Nintendo's mystery game hardware has been unveiled after months of speculation, with the Kyoto-based giant planning to bring out a radically different type of portable game system at the same time as the PSP next Christmas.
Codenamed 'Nintendo DS', the Big N is promising yet more "innovative advancements in game interaction" with the launch of a dual screen handheld console, and will be showing off the 'revolutionary' games machine for the first time at this year's E3, with a worldwide release confirmed "before the end of 2004".
"We have developed Nintendo DS based upon a completely different concept from existing game devices in order to provide players with a unique entertainment experience for the 21st century," said Nintendo president Satoru Iwata in a statement.
The DS will feature two separate, three-inch TFT LCD display panels powered by two separate processors - some reports state an ARM9 main processor with ARM7 sub processor, which would make sense given Nintendo's previous use of these power-efficient processors in its handhelds. Furthermore, according to the Nintendo Japan website the two screens will be backlit, and the system will be playable at E3 and not just part of a presentation.
The system will play games off semiconductor memory of "up to 1 Gigabit" - which probably means "cartridges" to you and I, with the DS apparently passing up the opportunity to move into optical media (as the PSP does) in favour of Nintendo's beloved solid-state technology.
Veterans of the 8-bit era will recall that this isn't the first time Nintendo has used the dual screen concept, with many of its Game & Watch consoles of the early 1980s adopting the popular clam shell design - although in those days it was only utilised as a screen to progress to, rather than as a tactical aid as the big N appears to be pitching it as.
Nintendo's ill-fated Virtual Boy also relied on dual screens to create the illusion of 3D in a headset, although there's no suggestion that the dual screens of the Nintendo DS will be suitable for such functionality at the moment.
According to the press statement issued yesterday "players can look forward to being able to manage their game progress from two different perspectives, enhancing both the speed and strategy of the challenge."
Using the example of a football game (or soccer as NoA predictably referred to it) users can "view the whole game on one screen while simultaneously focusing on an individual soccer player's tackle or goal on the other screen". Sounds interesting, but more of a gimmick than an essential gameplay element. We're sure game designers will work out more useful and innovative ways to utilise the second screen.
And so the press statement went on: "Players will no longer be forced to interrupt game play to shift perspective, such as moving from a wide shot to a close up, or alternating between a character's ongoing battle and a map of the environment. Nintendo DS makes it possible to perform the tasks in real time by simply glancing from one screen to the other."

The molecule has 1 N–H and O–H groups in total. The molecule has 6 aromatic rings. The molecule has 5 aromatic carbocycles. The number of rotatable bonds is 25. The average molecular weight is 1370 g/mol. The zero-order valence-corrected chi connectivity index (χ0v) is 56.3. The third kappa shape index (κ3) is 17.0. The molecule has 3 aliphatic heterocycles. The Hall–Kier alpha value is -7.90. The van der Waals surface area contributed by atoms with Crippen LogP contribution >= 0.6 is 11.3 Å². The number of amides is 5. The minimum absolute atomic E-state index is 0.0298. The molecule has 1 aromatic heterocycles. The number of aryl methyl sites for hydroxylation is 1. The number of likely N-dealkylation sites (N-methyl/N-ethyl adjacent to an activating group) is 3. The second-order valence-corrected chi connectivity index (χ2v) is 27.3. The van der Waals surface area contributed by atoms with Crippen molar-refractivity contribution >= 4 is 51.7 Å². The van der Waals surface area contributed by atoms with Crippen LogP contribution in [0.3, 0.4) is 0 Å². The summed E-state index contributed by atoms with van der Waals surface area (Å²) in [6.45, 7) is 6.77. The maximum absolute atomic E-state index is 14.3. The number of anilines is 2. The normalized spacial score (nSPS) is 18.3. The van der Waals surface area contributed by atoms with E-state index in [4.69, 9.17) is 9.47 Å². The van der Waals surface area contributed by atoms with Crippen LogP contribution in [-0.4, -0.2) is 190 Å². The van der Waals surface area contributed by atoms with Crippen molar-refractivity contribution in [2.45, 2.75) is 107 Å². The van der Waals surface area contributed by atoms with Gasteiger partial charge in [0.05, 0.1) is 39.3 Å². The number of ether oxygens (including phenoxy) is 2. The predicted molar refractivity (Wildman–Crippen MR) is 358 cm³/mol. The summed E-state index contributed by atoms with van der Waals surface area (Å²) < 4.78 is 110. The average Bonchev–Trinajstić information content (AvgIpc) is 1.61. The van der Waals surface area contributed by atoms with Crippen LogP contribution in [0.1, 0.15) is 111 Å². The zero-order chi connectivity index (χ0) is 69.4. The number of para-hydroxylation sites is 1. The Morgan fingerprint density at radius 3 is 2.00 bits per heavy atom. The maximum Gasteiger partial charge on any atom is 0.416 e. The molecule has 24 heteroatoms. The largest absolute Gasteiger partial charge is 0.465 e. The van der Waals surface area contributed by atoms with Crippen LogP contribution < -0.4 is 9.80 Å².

No images of the console were made available, but the press statement issued by Nintendo will certainly have those of an artistic nature working overtime trying to imagine what the machine will look like. We're imagining that Nintendo will carry forward the sleek aesthetics and portability of the SP, but ape its Game & Watch system with a slightly wider clam shell design with room for the buttons and D-pad on either side of the lower screen, with the mini-speakers either side of the top screen.
It's also feasible that Nintendo has devised an ultra thin dual clam shell design that folds out twice to maintain the sleek design of the SP, although this would be less durable, with more hinges to break. Either way, it'll be interesting to get see how its battery performance stacks up with two backlit screens. It's not known whether the DS will take normal AA batteries or continue to use the rechargeable Lithium Ion system of the SP - we're assuming the latter.
No pricing information was given out, nor any details on games or development partners (except to say it is "in discussion with third parties"), nor potential backward compatibility or link up potential, or roughly how powerful it will be as a games system. As they said, all will be revealed at E3...
Although Nintendo didn't say much, at least the announcement brings to an end months of speculation - sparked off by Nintendo itself which on two separate occasions said it would be launching innovative new hardware at E3 2004, without ever committing to what it was, except that it wasn't a successor to the Cube. One theory was that it was plotting to release a handheld Cube to steal Sony's PSP thunder, while others suggested it would be an external peripheral. At least now we can divert our speculation elsewhere.
But one thing that is certain is that Nintendo is staying true to its roots of producing gaming systems - there's no 'kitchen sink' approach here, with no talk of being able to play audio or video files on the machine, or combining functionality. For now, this is a games machine first and foremost. If that changes after E3, it'll be far bigger news than anything else.
More news on the Nintendo DS as we get it.